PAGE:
Lake monster

From Wikipedia, the free encyclopedia
Jump to: navigation, search

In folklore, a lake monster is a fresh-water dwelling entity, often monstrous. A very well-known example is the Loch Ness Monster. Lake monsters' depictions are often similar to some sea monsters.

In Ben Radford and Joe Nickell's book Lake Monster Mysteries,[1] the authors attribute a vast number of sightings to otter misidentifications: as Ed Grabianowski said,

"...a convincing argument based, again, on data mapping. He plotted the distribution of North American lake monster sightings. Then he overlaid the distribution of the common otter and found a near perfect match. It turns out that three or four otters swimming in a line look remarkably like a serpentine, humped creature undulating through the water. It is very easy to mistake for a single creature if you see them from a distance. "This isn't speculation. I'm not making this up," Nickell said. "I've spoken to people who saw what they thought was a lake monster, got closer and discovered it was actually a line of otters. That really happens." Clearly, not every lake monster sighting can be accounted for with otters, but it's an excellent example of how our perceptions can be fooled.[2]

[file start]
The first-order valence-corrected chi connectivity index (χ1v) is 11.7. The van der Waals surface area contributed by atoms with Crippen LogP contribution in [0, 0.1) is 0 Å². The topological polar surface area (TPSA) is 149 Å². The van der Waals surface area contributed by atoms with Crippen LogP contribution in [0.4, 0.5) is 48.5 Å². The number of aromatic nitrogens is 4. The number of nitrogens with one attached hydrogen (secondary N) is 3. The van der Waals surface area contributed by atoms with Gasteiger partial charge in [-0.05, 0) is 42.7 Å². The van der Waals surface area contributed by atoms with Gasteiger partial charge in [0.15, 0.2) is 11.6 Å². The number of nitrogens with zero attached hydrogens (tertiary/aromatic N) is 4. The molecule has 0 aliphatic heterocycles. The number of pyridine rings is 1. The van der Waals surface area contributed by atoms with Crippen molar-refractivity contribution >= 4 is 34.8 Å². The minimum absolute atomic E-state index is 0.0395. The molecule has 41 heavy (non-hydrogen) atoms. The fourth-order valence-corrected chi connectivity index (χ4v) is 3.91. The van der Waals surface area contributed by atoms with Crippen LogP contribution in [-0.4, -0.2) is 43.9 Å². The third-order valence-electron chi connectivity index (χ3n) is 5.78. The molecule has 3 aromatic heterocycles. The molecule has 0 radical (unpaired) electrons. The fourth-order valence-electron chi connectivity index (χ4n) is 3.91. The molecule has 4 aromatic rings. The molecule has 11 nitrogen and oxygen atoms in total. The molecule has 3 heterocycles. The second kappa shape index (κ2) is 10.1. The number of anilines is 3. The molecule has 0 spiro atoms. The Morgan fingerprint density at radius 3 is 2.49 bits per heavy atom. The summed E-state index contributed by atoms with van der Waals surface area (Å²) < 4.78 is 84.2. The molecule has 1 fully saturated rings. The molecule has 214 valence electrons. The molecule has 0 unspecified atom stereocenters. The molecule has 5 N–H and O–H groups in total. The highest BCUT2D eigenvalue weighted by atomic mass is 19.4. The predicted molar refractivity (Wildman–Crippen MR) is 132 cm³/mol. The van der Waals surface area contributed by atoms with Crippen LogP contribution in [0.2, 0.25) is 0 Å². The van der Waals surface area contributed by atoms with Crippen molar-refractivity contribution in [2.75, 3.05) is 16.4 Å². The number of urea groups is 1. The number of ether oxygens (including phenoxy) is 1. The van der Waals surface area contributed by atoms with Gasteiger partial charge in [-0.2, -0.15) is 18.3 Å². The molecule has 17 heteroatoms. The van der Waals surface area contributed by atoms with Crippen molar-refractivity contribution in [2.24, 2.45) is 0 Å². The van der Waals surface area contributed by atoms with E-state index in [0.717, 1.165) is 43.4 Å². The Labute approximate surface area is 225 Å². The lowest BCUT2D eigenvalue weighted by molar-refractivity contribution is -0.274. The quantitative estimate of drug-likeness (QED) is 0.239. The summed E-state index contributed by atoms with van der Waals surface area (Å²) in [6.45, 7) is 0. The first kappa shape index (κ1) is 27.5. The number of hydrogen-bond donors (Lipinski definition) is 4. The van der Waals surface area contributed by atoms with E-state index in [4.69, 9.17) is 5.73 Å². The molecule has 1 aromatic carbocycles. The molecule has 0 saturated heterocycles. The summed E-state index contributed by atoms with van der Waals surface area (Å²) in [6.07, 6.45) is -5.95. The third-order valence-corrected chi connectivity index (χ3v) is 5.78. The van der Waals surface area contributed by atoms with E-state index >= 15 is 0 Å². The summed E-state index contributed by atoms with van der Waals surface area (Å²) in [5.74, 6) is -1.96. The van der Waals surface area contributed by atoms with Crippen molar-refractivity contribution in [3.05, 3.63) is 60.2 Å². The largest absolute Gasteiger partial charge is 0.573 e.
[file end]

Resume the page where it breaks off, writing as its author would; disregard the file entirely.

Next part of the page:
As noted by the Swedish naturalist and author Bengt Sjögren (1980), the present-day lake monsters are variations of older legends of water kelpies[citation needed]. Sjögren claims that the accounts of lake-monsters have changed during history. Older reports often talk about horse-like appearances, but more modern reports often have more reptile and dinosaur-like-appearances, and Sjögren concludes that the legendary kelpies evolved into the present day saurian lake-monsters since the discovery of dinosaurs and giant aquatic reptiles and the popularization of them in both scientific and fictional writings and art.[citation needed]

In many of these areas, especially around Loch Ness, Lake Champlain and the Okanagan Valley, these lake monsters have become important tourist draws.

Examples[edit]

Well-known lake monsters include:

References[edit]

  1. ^ Radford, Ben; Nickell, Joe (May 2006). Lake Monster Mysteries: Investigating the World's Most Elusive Creatures. University Press of Kentucky. ASIN B0078XFQKQ. 
  2. ^ Grabianowski, Ed (August 12, 2011). "Paranormal Investigator Joe Nickell Reveals the Truth Behind Modern Cryptozoological Myths". io9.